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Director of Europe China Ting Group Holdings Ltd.
China's strengths are more in tandem with new developments and speed to market for higher-end pret-a-porter fashion.
Sharon Wood, Director of Europe of China Ting Group Holdings. Ltd.tells about the global status of China in the industry, as she converses with Fibre2Fashion Correspondent Manushi Gandhi.
China Ting Group is a publicly-listed textile group, headquartered in Hong Kong with industrial facilities in China. Its vertically-integrated setup, supported by its sales offices worldwide in Europe and USA, makes it a partner of choice in apparel retailing and manufacturing, specifically in lady’s prêt-a-porter fashion.
Sharon Wood joined the China Ting Group in 2002 as Director of its European network with headquarters in Paris. She is active at building strategic relationships across the globe and matching strategy to markets for results. Ms Wood holds a Master’s degree from Oxford University, UK and HEC, France, specializing in consulting and change management within a multi-cultural environment.
According to you, what is the most interesting part of being into apparels business?
The apparel business is synonymous with fashion and fashion is more than the clothes on a man’s back. Fashion is a symbol of culture, history, art and self-expression, an intimate part of oneself, carrying across a silent message of how one wants to be seen. It is fascinating.
China Ting Group Holdings Limited is into manufacturing as well as retailing of garments. Does this help your business anyway? Does it help to save cost when compared to manufacturing and selling to some other retailers?
China Ting’s manufacturing business took off in the early nineties and its retail venture started in 1998. Garment manufacturing is very specific in the type of products a factory is able to handle. For example, if a company specializes in ladies’ pret-a-porter, it would probably not be good at making jeans or men’s wear. So, for our export business selling to other retailers, the demand is very specific and not aligned with the needs of our own brands exploited in China.
The garment business has no single formula and every aspect is very clearly distinguished by its technology, skills and processes. Furthermore, the quality standard of production in China is a lot more demanding than that of Europe or the USA.
Our retail business is linked to our export manufacturing work in that we can share design and trends; however, the actual manufacturing itself is not very interesting to our retail supply chain because of limited processes as explained here above. To deal with a comprehensive line, we would have to look elsewhere for jeans, leather wear, furs, shoes, etc... which are not within our own production capabilities.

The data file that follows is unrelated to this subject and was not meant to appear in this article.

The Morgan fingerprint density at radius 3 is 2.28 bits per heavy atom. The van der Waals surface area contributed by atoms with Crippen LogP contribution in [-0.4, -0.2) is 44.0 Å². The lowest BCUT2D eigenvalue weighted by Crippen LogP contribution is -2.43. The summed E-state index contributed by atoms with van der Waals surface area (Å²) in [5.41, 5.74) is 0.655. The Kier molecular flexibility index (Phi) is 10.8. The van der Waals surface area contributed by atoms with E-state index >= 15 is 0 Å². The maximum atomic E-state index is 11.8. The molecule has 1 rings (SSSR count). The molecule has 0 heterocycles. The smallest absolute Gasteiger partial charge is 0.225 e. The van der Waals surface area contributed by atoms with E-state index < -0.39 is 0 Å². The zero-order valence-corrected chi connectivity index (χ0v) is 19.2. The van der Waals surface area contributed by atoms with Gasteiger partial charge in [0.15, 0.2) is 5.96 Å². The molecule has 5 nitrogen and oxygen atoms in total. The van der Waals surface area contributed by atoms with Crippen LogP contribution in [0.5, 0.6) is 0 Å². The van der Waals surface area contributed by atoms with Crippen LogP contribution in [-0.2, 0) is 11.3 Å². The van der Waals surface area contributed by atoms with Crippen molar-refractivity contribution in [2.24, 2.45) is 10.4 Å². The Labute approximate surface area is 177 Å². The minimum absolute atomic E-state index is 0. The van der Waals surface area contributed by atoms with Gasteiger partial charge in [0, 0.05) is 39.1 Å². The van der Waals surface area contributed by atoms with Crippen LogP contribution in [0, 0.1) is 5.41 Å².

Please tell us how the apparel making industry of China has grown in last three years.
The apparel making industry in China has not grown, as such, in the past three years. On the contrary, a strong currency, rising overhead, labour shortage and energy problems have seen buyers of low-tech and labour intensive industries such as t-shirts, jeans, etc.. heading for cheaper markets in Asia, leaving China to monopolize a niche where technical expertise, a sophisticated and supple pool of labour and specific capabilities predominate in order to be better aligned in pricing. Consequently, China’s strengths are more in tandem with new developments and speed to market for higher-end pret-a-porter fashion.
Has the growth of industries in China affected the environment in anyway? What steps have been taken by the Chinese government for conservation of environment?
Pollution is the penultimate scourge of the environment resulting from the large numbers of factories that have sprung up in the country. This has contributed to a permanent overhanging smog and water largely unfit for direct human usage, not to mention increased health problems. Excessive energy consumption also has been seen as a cause of overheating of the atmosphere. '
The government has, in as much as possible, launched environmental regulations and industrial reforms to try to curb this problem. According to the World Bank, 'China is one of a few countries in the world that have been rapidly increasing their forest cover to combat air and water pollution.” China has also put into place controls and spot checks of factories to ensure that chemical wastes are properly disposed of and that appropriate water treatment facilities are in place.
The company has planned to open few new stores this year. Which countries/regions are you eying for this?
Our core retail business is the China market where, as pioneers, we launched our first international brand, Finity, in 1998. We now have a portfolio of several brands being distributed on the national network, and this will continue to be our focal point. In the near future, a couple of hundred shopping malls are expected to spring up across the country and this augurs well for the retail industry in general.
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